As the CRR3/CRDVI package is a very rich set of texts, several NLs will be written to decipher it. This fourth NL of the CRDVI series deals with the supervision of third country groups

1.   To provide a strong European supervisory framework for third country branches providing banking services in the EU

1.1.   The current prudential framework offers significant regulatory arbitrage opportunities for TCBS

Third country branches (TCBs) are subject to the CRD to a very limited extent. The recent EBA report shows that the current uneven regulatory landscape offers TCBs significant opportunities for regulatory and supervisory arbitrage in conducting their banking activities on the one hand, while leading to a lack of supervisory oversight and increased financial stability risks for the EU on the other hand.

1.2.   The inadequacy of the European supervisor’s toolbox for TCBs

Supervisors often lack the information and powers they need to properly address these risks. The lack of supervisory reporting, common supervisory governance, and insufficient exchange of information between the authorities responsible for supervising different entities/activities of a third country group leaves blind spots.

The EU is the only major jurisdiction where the supervisor on a consolidated basis does not have a complete picture of the activities of third country groups operating through both subsidiaries and branches. These shortcomings not only create risks for financial stability and market integrity in the EU, but also affect the level playing field between third country groups operating in different Member States, as well as vis-à-vis EU-based banks.

2.   Requirement for a third country financial group to set up a branch in the EU with a banking licence approval prior to any direct banking activity

2.1.   Reaffirmation of the importance of the prudential regulatory framework for all banking actors in the EU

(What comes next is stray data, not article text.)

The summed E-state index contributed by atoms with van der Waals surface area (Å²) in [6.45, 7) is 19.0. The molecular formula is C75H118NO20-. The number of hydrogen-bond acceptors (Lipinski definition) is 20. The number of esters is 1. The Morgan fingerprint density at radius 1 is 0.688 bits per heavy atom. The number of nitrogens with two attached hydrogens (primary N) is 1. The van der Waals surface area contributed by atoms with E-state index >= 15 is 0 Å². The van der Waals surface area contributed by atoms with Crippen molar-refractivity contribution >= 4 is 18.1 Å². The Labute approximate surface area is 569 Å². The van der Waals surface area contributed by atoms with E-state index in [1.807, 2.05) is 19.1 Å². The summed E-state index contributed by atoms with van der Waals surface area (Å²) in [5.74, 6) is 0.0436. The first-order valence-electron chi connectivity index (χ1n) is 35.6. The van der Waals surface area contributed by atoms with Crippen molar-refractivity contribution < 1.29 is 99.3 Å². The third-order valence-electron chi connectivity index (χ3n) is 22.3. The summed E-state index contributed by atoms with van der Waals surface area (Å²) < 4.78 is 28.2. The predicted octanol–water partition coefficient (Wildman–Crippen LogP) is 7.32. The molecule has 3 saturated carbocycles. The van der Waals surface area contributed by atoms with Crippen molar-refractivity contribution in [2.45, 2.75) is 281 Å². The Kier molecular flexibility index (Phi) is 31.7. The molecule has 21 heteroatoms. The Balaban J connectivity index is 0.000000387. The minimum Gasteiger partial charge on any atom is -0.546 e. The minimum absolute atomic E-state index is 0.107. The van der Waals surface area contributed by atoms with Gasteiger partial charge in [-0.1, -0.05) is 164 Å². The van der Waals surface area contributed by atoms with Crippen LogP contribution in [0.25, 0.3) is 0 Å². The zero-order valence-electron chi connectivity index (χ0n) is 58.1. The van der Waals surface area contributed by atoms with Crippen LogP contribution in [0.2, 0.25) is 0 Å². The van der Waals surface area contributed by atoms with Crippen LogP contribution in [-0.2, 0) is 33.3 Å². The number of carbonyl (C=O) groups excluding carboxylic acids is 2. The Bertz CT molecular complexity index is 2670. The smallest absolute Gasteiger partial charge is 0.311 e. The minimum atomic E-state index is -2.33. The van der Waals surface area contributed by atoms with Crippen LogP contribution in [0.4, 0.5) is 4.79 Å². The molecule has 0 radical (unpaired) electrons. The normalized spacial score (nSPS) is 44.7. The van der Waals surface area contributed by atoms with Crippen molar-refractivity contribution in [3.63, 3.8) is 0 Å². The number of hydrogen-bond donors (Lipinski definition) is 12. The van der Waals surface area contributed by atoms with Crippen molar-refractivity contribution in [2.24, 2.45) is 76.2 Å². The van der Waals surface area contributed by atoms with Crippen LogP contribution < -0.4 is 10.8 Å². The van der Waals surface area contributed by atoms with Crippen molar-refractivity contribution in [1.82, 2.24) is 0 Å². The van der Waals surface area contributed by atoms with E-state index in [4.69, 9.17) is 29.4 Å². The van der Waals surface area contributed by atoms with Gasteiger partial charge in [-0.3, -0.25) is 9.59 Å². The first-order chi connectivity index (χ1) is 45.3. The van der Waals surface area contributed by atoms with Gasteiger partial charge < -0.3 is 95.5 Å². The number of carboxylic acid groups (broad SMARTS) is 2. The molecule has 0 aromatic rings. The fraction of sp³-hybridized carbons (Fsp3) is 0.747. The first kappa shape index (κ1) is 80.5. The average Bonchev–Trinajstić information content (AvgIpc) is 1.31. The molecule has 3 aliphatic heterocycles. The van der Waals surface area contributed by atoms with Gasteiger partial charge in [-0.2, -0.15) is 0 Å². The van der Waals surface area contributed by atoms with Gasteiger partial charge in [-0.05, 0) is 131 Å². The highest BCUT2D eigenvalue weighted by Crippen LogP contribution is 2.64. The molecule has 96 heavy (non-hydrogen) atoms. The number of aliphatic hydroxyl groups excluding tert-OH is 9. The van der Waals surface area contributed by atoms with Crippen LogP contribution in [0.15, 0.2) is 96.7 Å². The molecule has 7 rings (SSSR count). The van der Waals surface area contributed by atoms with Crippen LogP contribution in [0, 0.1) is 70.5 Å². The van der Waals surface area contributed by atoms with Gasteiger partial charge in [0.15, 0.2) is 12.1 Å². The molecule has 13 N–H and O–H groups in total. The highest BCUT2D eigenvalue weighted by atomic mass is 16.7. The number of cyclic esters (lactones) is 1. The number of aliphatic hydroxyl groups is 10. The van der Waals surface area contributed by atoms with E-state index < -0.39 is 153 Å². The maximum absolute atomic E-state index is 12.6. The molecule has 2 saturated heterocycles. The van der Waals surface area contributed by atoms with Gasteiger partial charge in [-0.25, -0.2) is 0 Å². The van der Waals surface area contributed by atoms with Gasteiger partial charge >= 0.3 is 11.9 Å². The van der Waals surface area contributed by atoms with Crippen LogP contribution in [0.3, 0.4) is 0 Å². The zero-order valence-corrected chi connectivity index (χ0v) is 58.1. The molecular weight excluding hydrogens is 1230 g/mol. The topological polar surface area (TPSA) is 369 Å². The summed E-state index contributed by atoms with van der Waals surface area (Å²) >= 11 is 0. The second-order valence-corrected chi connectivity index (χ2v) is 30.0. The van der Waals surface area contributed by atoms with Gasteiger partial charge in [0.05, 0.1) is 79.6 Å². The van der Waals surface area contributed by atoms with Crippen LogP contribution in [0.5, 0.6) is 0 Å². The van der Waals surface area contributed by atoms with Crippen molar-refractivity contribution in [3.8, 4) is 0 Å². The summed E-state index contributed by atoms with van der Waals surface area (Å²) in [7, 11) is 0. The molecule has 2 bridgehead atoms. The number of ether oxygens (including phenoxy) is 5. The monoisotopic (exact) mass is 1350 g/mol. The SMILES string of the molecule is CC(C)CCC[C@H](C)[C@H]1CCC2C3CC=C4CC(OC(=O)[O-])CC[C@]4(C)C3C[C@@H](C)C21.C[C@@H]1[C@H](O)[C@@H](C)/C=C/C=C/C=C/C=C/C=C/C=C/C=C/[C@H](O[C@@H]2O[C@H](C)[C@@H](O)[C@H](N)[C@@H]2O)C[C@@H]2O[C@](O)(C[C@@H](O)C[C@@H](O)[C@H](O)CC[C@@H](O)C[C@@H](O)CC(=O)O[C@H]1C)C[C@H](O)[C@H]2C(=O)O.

Banks are subject to prudential regulation and prudential supervision to minimize the risk of failure and, when it occurs, to manage it so that it does not spread to other banks and market participants. In such case, this can lead to the collapse of the financial system (contagion risk).

Thus, one of the main objectives of prudential regulation is to protect the financial stability of the Union and its Member States.

In view of this objective, it is essential to prevent market segments from falling outside the scope of the prudential regulatory system, as in this scenario, risks could accumulate in these segments in an uncontrolled manner and spread to other parts of the financial system with very damaging effects. This is particularly important in market segments where there is a high degree of interconnectedness between banks.

2.2.   The obligation to set up an authorised branch for third country groups

The provision of banking services in the EU without a branch or a legal person established in a Member State contributes to the creation of such market segments which fall outside the scope of EU prudential regulation.

As a result, third country companies must now set up a branch in a Member State and seek prior banking authorization for that branch before carrying out banking activities in that Member State.

However, this requirement does not apply to cases where such third-country branches engage in the provision of banking services with customers and counterparties in a Member State by reverse solicitation of services, since in such cases it is the customer or counterparty concerned who contacts the third-country branch to solicit the service.

3.   References


Abbreviations and glossary

EBA: European Banking Authority